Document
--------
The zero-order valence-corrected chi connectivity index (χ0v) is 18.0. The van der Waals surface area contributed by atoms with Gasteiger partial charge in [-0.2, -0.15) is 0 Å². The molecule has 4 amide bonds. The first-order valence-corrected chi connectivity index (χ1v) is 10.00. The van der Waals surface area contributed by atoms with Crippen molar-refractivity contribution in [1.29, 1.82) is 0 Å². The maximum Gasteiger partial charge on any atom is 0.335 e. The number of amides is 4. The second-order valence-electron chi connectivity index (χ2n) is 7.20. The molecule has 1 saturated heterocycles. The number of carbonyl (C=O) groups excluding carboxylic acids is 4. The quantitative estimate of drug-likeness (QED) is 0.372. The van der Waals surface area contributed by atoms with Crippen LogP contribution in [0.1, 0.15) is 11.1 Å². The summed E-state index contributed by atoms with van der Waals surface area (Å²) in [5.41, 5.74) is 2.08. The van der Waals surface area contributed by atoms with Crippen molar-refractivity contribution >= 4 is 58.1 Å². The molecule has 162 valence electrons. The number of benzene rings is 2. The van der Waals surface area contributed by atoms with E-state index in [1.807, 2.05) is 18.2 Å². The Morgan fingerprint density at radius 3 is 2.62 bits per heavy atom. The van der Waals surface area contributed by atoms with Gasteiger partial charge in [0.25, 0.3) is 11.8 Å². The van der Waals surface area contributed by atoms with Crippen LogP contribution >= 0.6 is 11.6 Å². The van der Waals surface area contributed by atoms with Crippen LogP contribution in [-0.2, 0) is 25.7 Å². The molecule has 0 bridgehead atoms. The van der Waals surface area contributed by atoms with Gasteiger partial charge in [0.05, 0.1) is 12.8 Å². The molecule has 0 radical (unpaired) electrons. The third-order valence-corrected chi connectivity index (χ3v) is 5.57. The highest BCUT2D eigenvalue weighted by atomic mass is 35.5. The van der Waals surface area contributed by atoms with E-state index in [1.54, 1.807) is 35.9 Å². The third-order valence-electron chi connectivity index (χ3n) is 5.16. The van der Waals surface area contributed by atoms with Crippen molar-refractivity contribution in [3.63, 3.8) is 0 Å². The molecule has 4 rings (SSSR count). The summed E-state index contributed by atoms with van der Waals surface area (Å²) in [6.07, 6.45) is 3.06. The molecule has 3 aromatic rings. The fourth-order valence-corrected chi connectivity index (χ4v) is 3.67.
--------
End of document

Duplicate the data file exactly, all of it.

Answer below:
The zero-order valence-corrected chi connectivity index (χ0v) is 18.0. The van der Waals surface area contributed by atoms with Gasteiger partial charge in [-0.2, -0.15) is 0 Å². The molecule has 4 amide bonds. The first-order valence-corrected chi connectivity index (χ1v) is 10.00. The van der Waals surface area contributed by atoms with Crippen molar-refractivity contribution in [1.29, 1.82) is 0 Å². The maximum Gasteiger partial charge on any atom is 0.335 e. The number of amides is 4. The second-order valence-electron chi connectivity index (χ2n) is 7.20. The molecule has 1 saturated heterocycles. The number of carbonyl (C=O) groups excluding carboxylic acids is 4. The quantitative estimate of drug-likeness (QED) is 0.372. The van der Waals surface area contributed by atoms with Crippen LogP contribution in [0.1, 0.15) is 11.1 Å². The summed E-state index contributed by atoms with van der Waals surface area (Å²) in [5.41, 5.74) is 2.08. The van der Waals surface area contributed by atoms with Crippen molar-refractivity contribution >= 4 is 58.1 Å². The molecule has 162 valence electrons. The number of benzene rings is 2. The van der Waals surface area contributed by atoms with E-state index in [1.807, 2.05) is 18.2 Å². The Morgan fingerprint density at radius 3 is 2.62 bits per heavy atom. The van der Waals surface area contributed by atoms with Gasteiger partial charge in [0.25, 0.3) is 11.8 Å². The van der Waals surface area contributed by atoms with Crippen LogP contribution >= 0.6 is 11.6 Å². The van der Waals surface area contributed by atoms with Crippen LogP contribution in [-0.2, 0) is 25.7 Å². The molecule has 0 bridgehead atoms. The van der Waals surface area contributed by atoms with Gasteiger partial charge in [0.05, 0.1) is 12.8 Å². The molecule has 0 radical (unpaired) electrons. The third-order valence-corrected chi connectivity index (χ3v) is 5.57. The highest BCUT2D eigenvalue weighted by atomic mass is 35.5. The van der Waals surface area contributed by atoms with E-state index in [1.54, 1.807) is 35.9 Å². The third-order valence-electron chi connectivity index (χ3n) is 5.16. The van der Waals surface area contributed by atoms with Crippen molar-refractivity contribution in [3.63, 3.8) is 0 Å². The molecule has 4 rings (SSSR count). The summed E-state index contributed by atoms with van der Waals surface area (Å²) in [6.07, 6.45) is 3.06. The molecule has 3 aromatic rings. The fourth-order valence-corrected chi connectivity index (χ4v) is 3.67.